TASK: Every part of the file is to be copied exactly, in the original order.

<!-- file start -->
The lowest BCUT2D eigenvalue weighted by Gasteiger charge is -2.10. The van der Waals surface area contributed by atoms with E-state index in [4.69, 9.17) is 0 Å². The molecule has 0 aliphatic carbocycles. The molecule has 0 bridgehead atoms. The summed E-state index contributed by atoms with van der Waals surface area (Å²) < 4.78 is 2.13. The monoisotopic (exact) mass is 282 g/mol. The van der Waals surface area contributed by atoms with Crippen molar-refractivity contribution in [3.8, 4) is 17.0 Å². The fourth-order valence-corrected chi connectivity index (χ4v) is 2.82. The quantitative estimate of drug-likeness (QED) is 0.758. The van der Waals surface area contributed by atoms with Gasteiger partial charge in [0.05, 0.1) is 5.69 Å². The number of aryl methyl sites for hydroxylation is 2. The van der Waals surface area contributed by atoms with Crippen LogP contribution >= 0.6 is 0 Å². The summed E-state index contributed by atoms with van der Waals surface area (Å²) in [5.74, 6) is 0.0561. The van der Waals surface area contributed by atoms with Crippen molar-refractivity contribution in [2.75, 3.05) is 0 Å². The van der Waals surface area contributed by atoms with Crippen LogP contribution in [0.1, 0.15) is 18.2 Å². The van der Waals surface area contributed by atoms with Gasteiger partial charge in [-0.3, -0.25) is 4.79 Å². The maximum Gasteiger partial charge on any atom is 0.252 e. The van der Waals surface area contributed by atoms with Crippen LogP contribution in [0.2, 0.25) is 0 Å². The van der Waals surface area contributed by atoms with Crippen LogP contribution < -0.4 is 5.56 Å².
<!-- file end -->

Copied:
The lowest BCUT2D eigenvalue weighted by Gasteiger charge is -2.10. The van der Waals surface area contributed by atoms with E-state index in [4.69, 9.17) is 0 Å². The molecule has 0 aliphatic carbocycles. The molecule has 0 bridgehead atoms. The summed E-state index contributed by atoms with van der Waals surface area (Å²) < 4.78 is 2.13. The monoisotopic (exact) mass is 282 g/mol. The van der Waals surface area contributed by atoms with Crippen molar-refractivity contribution in [3.8, 4) is 17.0 Å². The fourth-order valence-corrected chi connectivity index (χ4v) is 2.82. The quantitative estimate of drug-likeness (QED) is 0.758. The van der Waals surface area contributed by atoms with Gasteiger partial charge in [0.05, 0.1) is 5.69 Å². The number of aryl methyl sites for hydroxylation is 2. The van der Waals surface area contributed by atoms with Crippen LogP contribution >= 0.6 is 0 Å². The summed E-state index contributed by atoms with van der Waals surface area (Å²) in [5.74, 6) is 0.0561. The van der Waals surface area contributed by atoms with Crippen molar-refractivity contribution in [2.75, 3.05) is 0 Å². The van der Waals surface area contributed by atoms with Crippen LogP contribution in [0.1, 0.15) is 18.2 Å². The van der Waals surface area contributed by atoms with Gasteiger partial charge in [-0.3, -0.25) is 4.79 Å². The maximum Gasteiger partial charge on any atom is 0.252 e. The van der Waals surface area contributed by atoms with Crippen LogP contribution in [0.2, 0.25) is 0 Å². The van der Waals surface area contributed by atoms with Crippen LogP contribution < -0.4 is 5.56 Å².